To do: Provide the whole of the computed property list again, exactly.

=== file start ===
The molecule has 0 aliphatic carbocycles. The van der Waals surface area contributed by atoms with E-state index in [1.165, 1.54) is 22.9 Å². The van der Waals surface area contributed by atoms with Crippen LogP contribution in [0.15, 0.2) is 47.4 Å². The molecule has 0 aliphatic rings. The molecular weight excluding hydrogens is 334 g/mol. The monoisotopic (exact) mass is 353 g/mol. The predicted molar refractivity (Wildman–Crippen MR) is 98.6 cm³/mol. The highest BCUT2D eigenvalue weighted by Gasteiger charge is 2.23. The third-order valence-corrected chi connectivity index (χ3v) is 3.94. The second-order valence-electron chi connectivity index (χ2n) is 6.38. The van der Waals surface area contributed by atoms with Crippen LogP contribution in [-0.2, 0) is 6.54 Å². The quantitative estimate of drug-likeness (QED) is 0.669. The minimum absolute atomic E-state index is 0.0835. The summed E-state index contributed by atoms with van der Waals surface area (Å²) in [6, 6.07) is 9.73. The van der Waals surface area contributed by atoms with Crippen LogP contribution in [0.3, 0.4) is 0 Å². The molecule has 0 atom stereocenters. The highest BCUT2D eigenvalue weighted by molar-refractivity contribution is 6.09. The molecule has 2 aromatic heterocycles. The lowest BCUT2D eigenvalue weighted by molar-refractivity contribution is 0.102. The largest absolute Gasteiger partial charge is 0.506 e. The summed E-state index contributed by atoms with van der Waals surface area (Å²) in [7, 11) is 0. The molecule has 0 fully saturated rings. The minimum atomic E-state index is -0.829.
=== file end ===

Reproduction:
The molecule has 0 aliphatic carbocycles. The van der Waals surface area contributed by atoms with E-state index in [1.165, 1.54) is 22.9 Å². The van der Waals surface area contributed by atoms with Crippen LogP contribution in [0.15, 0.2) is 47.4 Å². The molecule has 0 aliphatic rings. The molecular weight excluding hydrogens is 334 g/mol. The monoisotopic (exact) mass is 353 g/mol. The predicted molar refractivity (Wildman–Crippen MR) is 98.6 cm³/mol. The highest BCUT2D eigenvalue weighted by Gasteiger charge is 2.23. The third-order valence-corrected chi connectivity index (χ3v) is 3.94. The second-order valence-electron chi connectivity index (χ2n) is 6.38. The van der Waals surface area contributed by atoms with Crippen LogP contribution in [-0.2, 0) is 6.54 Å². The quantitative estimate of drug-likeness (QED) is 0.669. The minimum absolute atomic E-state index is 0.0835. The summed E-state index contributed by atoms with van der Waals surface area (Å²) in [6, 6.07) is 9.73. The van der Waals surface area contributed by atoms with Crippen LogP contribution in [0.3, 0.4) is 0 Å². The molecule has 0 atom stereocenters. The highest BCUT2D eigenvalue weighted by molar-refractivity contribution is 6.09. The molecule has 2 aromatic heterocycles. The lowest BCUT2D eigenvalue weighted by molar-refractivity contribution is 0.102. The largest absolute Gasteiger partial charge is 0.506 e. The summed E-state index contributed by atoms with van der Waals surface area (Å²) in [7, 11) is 0. The molecule has 0 fully saturated rings. The minimum atomic E-state index is -0.829.